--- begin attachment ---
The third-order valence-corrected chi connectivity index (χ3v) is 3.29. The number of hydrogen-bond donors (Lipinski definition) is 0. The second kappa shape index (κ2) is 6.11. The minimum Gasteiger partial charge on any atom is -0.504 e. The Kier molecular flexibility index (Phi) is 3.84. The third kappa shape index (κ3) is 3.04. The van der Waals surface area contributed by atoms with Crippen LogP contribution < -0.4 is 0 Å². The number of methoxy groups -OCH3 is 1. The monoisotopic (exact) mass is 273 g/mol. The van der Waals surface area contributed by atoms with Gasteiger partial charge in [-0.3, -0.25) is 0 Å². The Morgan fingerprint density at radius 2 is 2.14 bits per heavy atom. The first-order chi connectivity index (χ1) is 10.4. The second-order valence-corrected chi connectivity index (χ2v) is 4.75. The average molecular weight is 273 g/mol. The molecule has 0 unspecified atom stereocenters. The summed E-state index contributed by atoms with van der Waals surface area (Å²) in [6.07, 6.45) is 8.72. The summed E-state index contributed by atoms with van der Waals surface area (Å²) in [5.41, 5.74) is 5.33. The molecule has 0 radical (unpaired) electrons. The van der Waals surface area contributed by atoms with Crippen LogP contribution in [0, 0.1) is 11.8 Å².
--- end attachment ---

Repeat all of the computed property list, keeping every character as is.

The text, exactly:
The third-order valence-corrected chi connectivity index (χ3v) is 3.29. The number of hydrogen-bond donors (Lipinski definition) is 0. The second kappa shape index (κ2) is 6.11. The minimum Gasteiger partial charge on any atom is -0.504 e. The Kier molecular flexibility index (Phi) is 3.84. The third kappa shape index (κ3) is 3.04. The van der Waals surface area contributed by atoms with Crippen LogP contribution < -0.4 is 0 Å². The number of methoxy groups -OCH3 is 1. The monoisotopic (exact) mass is 273 g/mol. The van der Waals surface area contributed by atoms with Gasteiger partial charge in [-0.3, -0.25) is 0 Å². The Morgan fingerprint density at radius 2 is 2.14 bits per heavy atom. The first-order chi connectivity index (χ1) is 10.4. The second-order valence-corrected chi connectivity index (χ2v) is 4.75. The average molecular weight is 273 g/mol. The molecule has 0 unspecified atom stereocenters. The summed E-state index contributed by atoms with van der Waals surface area (Å²) in [6.07, 6.45) is 8.72. The summed E-state index contributed by atoms with van der Waals surface area (Å²) in [5.41, 5.74) is 5.33. The molecule has 0 radical (unpaired) electrons. The van der Waals surface area contributed by atoms with Crippen LogP contribution in [0, 0.1) is 11.8 Å².